The First Signs: Unlocking the Mysteries of the World’s Oldest Symbols by Genevieve von Petzinger. A non-fiction but breezily readable book about cave paintings. Many people are aware of the famous Ice Age paintings of animals – the horses and bison of Lascaux, the lions and bears at Chauvet – but less well-known are the abstract, geometric signs which pop up in this art just as often: dots, lines, X's, empty squares, etc. Mostly this is because the geometeric signs have been largely ignored by archaeologists themselves, who have a tradition of assuming that they're meaningless doodles, patches where the artists were testing their paints, or otherwise unimportant. Fortunately those assumptions are beginning to change.
von Petzinger is an archaeologist herself, one whose research has focused on documenting and analyzing the geometric signs, but this book is very much aimed at a non-specialist audience. She does a great job at providing the background to understand why this is such a fascinating topic (short version: it's the beginning of humans' making art, and may well be evidence of the oldest human language and capacity for symbolism as well). She is also great at mixing her theories with more tactile, personal experiences of crawling around in dark caves or visiting obscure museums, keeping the book from spending too much time in the realm of the abstract. She covers various theories for what the art might "mean" (were they painting animals they wanted to hunt? painting their religious experiences? representing a battle between maleness and femaleness?), and though von Petzinger makes her own personal favorite explanation clear, she keeps from ultimately declaring any single one to be THE answer. Which I appreciate. I've seen some reviewers annoyed that the signs remain mysterious, but honestly, any book claiming to definitively solve a centuries-old scientific mystery is probably a book you should be suspicious of.
Overall, a really great introduction to the topic, and one that I think could be interesting to a lot of people, especially if you like worldbuilding in fantasy or sci-fi. I always think that the Upper Paleolithic art is a great example of how utterly alien other humans can be while still being recognizable as ourselves, and it's endlessly fun to speculate on what they were like.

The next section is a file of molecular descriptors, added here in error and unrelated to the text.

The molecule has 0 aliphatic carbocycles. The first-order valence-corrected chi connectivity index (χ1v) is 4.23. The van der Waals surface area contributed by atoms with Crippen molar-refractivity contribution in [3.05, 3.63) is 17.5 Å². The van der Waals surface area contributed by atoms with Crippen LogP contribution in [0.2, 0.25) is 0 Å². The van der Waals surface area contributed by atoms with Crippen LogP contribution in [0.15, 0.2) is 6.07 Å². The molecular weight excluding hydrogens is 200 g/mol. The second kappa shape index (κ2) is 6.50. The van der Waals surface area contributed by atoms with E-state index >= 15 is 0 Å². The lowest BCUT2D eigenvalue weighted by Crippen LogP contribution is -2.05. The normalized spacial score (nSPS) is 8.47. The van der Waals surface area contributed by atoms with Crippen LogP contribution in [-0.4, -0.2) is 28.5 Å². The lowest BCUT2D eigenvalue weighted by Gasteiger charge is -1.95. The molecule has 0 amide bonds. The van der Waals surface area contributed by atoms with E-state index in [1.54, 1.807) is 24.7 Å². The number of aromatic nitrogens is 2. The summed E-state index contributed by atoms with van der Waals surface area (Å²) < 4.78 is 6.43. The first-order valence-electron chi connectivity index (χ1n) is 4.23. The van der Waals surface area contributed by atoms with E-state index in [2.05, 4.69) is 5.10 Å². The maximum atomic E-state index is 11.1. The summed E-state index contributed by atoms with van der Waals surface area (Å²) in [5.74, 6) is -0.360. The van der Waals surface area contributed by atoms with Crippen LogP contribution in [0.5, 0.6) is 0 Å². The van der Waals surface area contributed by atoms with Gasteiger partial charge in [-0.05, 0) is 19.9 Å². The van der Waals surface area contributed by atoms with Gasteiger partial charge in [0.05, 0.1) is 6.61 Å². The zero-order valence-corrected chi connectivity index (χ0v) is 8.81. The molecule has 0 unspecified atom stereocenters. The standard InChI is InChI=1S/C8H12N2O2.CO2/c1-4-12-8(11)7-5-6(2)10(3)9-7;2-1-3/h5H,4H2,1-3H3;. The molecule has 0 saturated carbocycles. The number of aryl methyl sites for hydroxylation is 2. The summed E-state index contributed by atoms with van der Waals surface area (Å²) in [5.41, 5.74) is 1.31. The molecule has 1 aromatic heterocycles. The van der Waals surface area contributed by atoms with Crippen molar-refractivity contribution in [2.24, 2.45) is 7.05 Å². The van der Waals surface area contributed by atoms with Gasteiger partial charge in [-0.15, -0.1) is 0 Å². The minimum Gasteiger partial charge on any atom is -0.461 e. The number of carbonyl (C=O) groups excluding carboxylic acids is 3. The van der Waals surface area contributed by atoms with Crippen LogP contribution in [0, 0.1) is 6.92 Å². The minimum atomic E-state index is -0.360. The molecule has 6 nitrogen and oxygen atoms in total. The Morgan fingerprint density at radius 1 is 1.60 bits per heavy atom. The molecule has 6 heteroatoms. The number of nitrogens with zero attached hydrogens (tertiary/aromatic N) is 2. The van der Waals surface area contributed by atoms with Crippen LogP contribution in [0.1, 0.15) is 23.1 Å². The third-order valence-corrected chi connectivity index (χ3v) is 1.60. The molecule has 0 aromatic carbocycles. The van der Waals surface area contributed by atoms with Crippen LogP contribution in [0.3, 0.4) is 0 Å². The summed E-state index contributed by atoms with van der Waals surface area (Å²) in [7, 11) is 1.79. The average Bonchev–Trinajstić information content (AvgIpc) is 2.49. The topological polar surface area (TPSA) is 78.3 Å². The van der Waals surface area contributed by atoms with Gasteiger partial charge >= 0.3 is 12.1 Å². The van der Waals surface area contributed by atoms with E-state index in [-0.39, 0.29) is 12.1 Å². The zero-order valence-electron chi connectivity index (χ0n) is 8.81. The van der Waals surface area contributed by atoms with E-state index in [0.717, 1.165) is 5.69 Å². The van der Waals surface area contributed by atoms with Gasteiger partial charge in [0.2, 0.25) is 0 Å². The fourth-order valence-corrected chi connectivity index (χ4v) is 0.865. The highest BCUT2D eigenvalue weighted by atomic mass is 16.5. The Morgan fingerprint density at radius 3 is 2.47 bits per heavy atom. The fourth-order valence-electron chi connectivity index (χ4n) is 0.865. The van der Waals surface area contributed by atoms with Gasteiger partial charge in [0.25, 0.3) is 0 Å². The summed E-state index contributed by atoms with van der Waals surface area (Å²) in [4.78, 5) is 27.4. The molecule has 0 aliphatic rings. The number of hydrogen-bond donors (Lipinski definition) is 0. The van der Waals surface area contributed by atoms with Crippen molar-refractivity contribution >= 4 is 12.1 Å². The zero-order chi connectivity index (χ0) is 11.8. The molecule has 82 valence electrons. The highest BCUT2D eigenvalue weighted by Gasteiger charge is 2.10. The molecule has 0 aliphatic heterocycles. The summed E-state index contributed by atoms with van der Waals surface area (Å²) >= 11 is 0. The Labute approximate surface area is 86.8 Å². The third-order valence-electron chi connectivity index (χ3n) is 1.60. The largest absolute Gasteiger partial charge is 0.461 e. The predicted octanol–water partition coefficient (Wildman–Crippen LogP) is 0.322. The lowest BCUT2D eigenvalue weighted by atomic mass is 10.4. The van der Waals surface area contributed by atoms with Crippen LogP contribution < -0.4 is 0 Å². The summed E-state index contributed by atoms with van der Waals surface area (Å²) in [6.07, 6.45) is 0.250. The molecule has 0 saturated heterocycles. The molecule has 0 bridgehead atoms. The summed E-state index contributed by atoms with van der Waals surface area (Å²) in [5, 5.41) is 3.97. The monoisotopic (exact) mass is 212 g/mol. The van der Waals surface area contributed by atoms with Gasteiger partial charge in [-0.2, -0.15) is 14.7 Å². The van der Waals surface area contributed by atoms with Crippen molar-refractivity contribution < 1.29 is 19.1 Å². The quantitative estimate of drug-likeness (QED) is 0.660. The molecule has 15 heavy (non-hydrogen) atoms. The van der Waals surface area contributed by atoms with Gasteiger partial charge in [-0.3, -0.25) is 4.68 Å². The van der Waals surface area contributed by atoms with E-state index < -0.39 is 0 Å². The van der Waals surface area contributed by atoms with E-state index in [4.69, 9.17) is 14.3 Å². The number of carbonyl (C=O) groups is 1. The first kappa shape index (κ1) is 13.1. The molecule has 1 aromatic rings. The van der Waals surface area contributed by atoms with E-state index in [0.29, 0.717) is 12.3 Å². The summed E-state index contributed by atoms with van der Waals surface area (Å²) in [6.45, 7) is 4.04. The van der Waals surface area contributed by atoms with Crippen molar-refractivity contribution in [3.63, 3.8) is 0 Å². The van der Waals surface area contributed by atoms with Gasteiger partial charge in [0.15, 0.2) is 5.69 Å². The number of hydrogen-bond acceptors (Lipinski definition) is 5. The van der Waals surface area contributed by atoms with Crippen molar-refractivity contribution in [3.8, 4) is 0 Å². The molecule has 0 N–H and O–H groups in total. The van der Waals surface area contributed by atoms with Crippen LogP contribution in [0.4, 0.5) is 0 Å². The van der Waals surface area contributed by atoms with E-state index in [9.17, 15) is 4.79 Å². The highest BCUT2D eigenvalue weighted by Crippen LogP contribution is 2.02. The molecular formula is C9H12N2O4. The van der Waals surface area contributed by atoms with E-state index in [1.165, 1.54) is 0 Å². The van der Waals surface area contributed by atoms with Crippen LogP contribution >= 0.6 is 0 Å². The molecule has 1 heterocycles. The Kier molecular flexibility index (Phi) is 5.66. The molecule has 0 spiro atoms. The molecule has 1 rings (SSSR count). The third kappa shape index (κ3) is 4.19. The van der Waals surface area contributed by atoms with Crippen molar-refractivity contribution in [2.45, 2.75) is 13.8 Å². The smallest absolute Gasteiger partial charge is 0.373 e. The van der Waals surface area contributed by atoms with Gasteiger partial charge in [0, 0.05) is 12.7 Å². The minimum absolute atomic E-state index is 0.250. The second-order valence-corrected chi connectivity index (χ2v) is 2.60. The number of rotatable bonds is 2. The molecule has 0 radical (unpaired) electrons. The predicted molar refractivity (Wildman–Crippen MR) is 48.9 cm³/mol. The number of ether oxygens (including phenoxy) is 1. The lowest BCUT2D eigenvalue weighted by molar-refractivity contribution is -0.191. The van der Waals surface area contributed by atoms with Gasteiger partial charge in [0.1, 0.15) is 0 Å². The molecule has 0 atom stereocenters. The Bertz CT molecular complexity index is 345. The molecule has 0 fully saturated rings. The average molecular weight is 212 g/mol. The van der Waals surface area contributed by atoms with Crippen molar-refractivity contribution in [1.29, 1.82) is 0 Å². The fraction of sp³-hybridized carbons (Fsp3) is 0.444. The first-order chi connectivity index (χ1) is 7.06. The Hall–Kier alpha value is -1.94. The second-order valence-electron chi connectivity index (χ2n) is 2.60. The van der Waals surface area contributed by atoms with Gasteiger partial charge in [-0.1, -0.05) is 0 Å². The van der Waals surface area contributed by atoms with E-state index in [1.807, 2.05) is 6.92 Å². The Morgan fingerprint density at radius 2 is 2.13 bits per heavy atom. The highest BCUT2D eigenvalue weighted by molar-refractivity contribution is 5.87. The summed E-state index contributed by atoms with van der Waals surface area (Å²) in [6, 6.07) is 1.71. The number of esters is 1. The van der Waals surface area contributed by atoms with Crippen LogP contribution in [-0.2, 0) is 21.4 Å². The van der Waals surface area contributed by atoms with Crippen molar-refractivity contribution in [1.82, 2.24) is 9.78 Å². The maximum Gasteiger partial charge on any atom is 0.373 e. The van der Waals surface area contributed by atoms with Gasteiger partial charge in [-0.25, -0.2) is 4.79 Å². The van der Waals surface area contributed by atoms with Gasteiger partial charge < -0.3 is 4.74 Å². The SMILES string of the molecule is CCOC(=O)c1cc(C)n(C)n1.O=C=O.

Hap and Leonard: Blood and Lemonade by Joe Lansdale. Hap & Leonard is a mystery/thriller series that I discovered a year or two ago and have been slowly making my way through. The basic premise is that Hap is a liberal white straight ex-hippie, Leonard is a black gay conservative Vietnam vet, and together they fight crime! And also are best friends in rural East Texas, despite the problems that caused in the 60s and 70s and sometimes still today. Lansdale writes with an ironic, self-deprecating tone that makes the series appeal to me much more than a more straightforward 'tough guys beat up bad guys' take on the same idea would.
This book is collection of short stories, though Lansdale himself describes it as a "mosaic novel". In summary: Hap and Leonard spend a night driving around town, shooting the shit and doing nothing much in particular. As their conservation drifts along and they pass by places they used to know, memories spark off flashbacks which lead into short stories, mostly about Hap's childhood, his parents, and particularly his relationship to racism, but also covering the first time Hap and Leonard met and the first time they got into trouble together. (Two of the stories were published previously in another context, but they're integrated so well into the rest that I wouldn't have known if I hadn't already read them: "The Boy Who Became Invisible" and "Not Our Kind".) But despite mostly taking place in the past, I don't think this would make for a good introduction to the series; a lot of the power of the stories depends on already knowing these characters and having an emotional connection to them and their relationship. On the other hand, if you do know them, this is a wonderful expansion of their history.
I read this as an ARC via NetGalley.
Mount TBR update: No new additions this week! My yearly total is still at 2.
What are you currently reading?
The Enthusiast by Josh Fruhlinger. A comedy novel. I've been in desperate need of light, escapist reading material for the last week, and this is fulfilling that desire.
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